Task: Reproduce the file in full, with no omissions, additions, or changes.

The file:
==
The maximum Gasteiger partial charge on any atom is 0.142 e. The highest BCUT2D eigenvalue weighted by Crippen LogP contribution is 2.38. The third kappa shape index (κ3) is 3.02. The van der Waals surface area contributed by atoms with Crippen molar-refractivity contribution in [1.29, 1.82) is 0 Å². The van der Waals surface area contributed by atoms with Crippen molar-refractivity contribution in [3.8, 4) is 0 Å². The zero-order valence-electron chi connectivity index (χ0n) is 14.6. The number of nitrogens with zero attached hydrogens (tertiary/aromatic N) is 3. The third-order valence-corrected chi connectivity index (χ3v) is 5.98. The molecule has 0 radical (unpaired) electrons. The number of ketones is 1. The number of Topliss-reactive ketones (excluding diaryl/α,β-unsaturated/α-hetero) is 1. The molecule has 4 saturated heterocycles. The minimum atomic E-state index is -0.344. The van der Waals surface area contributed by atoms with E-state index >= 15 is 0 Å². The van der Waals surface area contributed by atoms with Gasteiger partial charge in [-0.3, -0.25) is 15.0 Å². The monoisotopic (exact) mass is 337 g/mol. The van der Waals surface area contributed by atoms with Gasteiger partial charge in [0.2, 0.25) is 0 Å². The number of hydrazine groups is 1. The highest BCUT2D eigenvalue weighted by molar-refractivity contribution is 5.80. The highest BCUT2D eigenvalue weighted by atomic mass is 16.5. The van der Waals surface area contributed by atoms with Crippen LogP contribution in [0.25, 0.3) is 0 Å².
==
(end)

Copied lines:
The maximum Gasteiger partial charge on any atom is 0.142 e. The highest BCUT2D eigenvalue weighted by Crippen LogP contribution is 2.38. The third kappa shape index (κ3) is 3.02. The van der Waals surface area contributed by atoms with Crippen molar-refractivity contribution in [1.29, 1.82) is 0 Å². The van der Waals surface area contributed by atoms with Crippen molar-refractivity contribution in [3.8, 4) is 0 Å². The zero-order valence-electron chi connectivity index (χ0n) is 14.6. The number of nitrogens with zero attached hydrogens (tertiary/aromatic N) is 3. The third-order valence-corrected chi connectivity index (χ3v) is 5.98. The molecule has 0 radical (unpaired) electrons. The number of ketones is 1. The number of Topliss-reactive ketones (excluding diaryl/α,β-unsaturated/α-hetero) is 1. The molecule has 4 saturated heterocycles. The minimum atomic E-state index is -0.344. The van der Waals surface area contributed by atoms with E-state index >= 15 is 0 Å². The van der Waals surface area contributed by atoms with Gasteiger partial charge in [-0.3, -0.25) is 15.0 Å². The monoisotopic (exact) mass is 337 g/mol. The van der Waals surface area contributed by atoms with Gasteiger partial charge in [0.2, 0.25) is 0 Å². The number of hydrazine groups is 1. The highest BCUT2D eigenvalue weighted by molar-refractivity contribution is 5.80. The highest BCUT2D eigenvalue weighted by atomic mass is 16.5. The van der Waals surface area contributed by atoms with Crippen LogP contribution in [0.25, 0.3) is 0 Å².